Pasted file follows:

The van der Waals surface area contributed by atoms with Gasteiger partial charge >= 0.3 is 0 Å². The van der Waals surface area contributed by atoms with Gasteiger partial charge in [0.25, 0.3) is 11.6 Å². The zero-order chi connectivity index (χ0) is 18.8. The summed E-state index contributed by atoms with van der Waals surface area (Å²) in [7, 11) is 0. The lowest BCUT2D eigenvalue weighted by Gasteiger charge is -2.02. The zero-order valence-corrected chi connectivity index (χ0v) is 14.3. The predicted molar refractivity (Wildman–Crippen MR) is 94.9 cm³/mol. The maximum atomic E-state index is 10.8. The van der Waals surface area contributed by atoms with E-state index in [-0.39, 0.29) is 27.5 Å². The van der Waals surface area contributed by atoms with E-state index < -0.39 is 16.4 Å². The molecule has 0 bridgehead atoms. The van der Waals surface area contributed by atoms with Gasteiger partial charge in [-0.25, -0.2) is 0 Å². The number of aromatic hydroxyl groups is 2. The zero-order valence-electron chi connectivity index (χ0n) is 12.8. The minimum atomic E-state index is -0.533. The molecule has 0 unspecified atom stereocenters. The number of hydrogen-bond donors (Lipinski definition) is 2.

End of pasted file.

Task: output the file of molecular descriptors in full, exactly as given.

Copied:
The van der Waals surface area contributed by atoms with Gasteiger partial charge >= 0.3 is 0 Å². The van der Waals surface area contributed by atoms with Gasteiger partial charge in [0.25, 0.3) is 11.6 Å². The zero-order chi connectivity index (χ0) is 18.8. The summed E-state index contributed by atoms with van der Waals surface area (Å²) in [7, 11) is 0. The lowest BCUT2D eigenvalue weighted by Gasteiger charge is -2.02. The zero-order valence-corrected chi connectivity index (χ0v) is 14.3. The predicted molar refractivity (Wildman–Crippen MR) is 94.9 cm³/mol. The maximum atomic E-state index is 10.8. The van der Waals surface area contributed by atoms with E-state index in [-0.39, 0.29) is 27.5 Å². The van der Waals surface area contributed by atoms with E-state index < -0.39 is 16.4 Å². The molecule has 0 bridgehead atoms. The van der Waals surface area contributed by atoms with Gasteiger partial charge in [-0.25, -0.2) is 0 Å². The number of aromatic hydroxyl groups is 2. The zero-order valence-electron chi connectivity index (χ0n) is 12.8. The minimum atomic E-state index is -0.533. The molecule has 0 unspecified atom stereocenters. The number of hydrogen-bond donors (Lipinski definition) is 2.